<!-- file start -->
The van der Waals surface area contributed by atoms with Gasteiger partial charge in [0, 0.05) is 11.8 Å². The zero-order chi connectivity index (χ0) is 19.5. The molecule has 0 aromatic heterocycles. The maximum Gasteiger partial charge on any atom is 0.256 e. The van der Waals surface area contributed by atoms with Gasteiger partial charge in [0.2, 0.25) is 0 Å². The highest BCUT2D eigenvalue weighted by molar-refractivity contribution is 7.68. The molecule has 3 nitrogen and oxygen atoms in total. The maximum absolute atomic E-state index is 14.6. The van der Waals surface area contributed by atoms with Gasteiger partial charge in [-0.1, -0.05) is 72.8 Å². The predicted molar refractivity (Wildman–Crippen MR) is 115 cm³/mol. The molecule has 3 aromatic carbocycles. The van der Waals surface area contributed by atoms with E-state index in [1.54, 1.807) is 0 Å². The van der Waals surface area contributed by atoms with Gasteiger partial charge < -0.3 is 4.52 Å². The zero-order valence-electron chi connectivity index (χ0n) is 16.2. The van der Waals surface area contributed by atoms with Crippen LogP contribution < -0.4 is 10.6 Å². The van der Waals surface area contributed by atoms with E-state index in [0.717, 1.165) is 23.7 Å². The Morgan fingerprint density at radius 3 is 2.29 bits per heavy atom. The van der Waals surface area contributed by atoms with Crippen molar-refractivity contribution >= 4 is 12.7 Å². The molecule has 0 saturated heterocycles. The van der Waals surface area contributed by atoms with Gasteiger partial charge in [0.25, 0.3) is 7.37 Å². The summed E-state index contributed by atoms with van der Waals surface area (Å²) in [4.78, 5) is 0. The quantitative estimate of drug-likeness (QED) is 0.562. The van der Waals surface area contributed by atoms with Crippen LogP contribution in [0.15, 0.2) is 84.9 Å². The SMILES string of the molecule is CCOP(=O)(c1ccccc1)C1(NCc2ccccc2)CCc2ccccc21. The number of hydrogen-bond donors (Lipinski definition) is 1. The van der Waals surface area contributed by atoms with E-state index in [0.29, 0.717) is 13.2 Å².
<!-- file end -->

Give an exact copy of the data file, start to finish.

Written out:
The van der Waals surface area contributed by atoms with Gasteiger partial charge in [0, 0.05) is 11.8 Å². The zero-order chi connectivity index (χ0) is 19.5. The molecule has 0 aromatic heterocycles. The maximum Gasteiger partial charge on any atom is 0.256 e. The van der Waals surface area contributed by atoms with Gasteiger partial charge in [0.2, 0.25) is 0 Å². The highest BCUT2D eigenvalue weighted by molar-refractivity contribution is 7.68. The molecule has 3 nitrogen and oxygen atoms in total. The maximum absolute atomic E-state index is 14.6. The van der Waals surface area contributed by atoms with Gasteiger partial charge in [-0.1, -0.05) is 72.8 Å². The predicted molar refractivity (Wildman–Crippen MR) is 115 cm³/mol. The molecule has 3 aromatic carbocycles. The van der Waals surface area contributed by atoms with E-state index in [1.54, 1.807) is 0 Å². The van der Waals surface area contributed by atoms with Gasteiger partial charge < -0.3 is 4.52 Å². The zero-order valence-electron chi connectivity index (χ0n) is 16.2. The van der Waals surface area contributed by atoms with Crippen LogP contribution < -0.4 is 10.6 Å². The van der Waals surface area contributed by atoms with E-state index in [0.717, 1.165) is 23.7 Å². The Morgan fingerprint density at radius 3 is 2.29 bits per heavy atom. The van der Waals surface area contributed by atoms with Crippen molar-refractivity contribution >= 4 is 12.7 Å². The molecule has 0 saturated heterocycles. The van der Waals surface area contributed by atoms with Gasteiger partial charge in [0.25, 0.3) is 7.37 Å². The summed E-state index contributed by atoms with van der Waals surface area (Å²) in [4.78, 5) is 0. The quantitative estimate of drug-likeness (QED) is 0.562. The van der Waals surface area contributed by atoms with Crippen LogP contribution in [0.15, 0.2) is 84.9 Å². The SMILES string of the molecule is CCOP(=O)(c1ccccc1)C1(NCc2ccccc2)CCc2ccccc21. The number of hydrogen-bond donors (Lipinski definition) is 1. The van der Waals surface area contributed by atoms with E-state index in [0.29, 0.717) is 13.2 Å².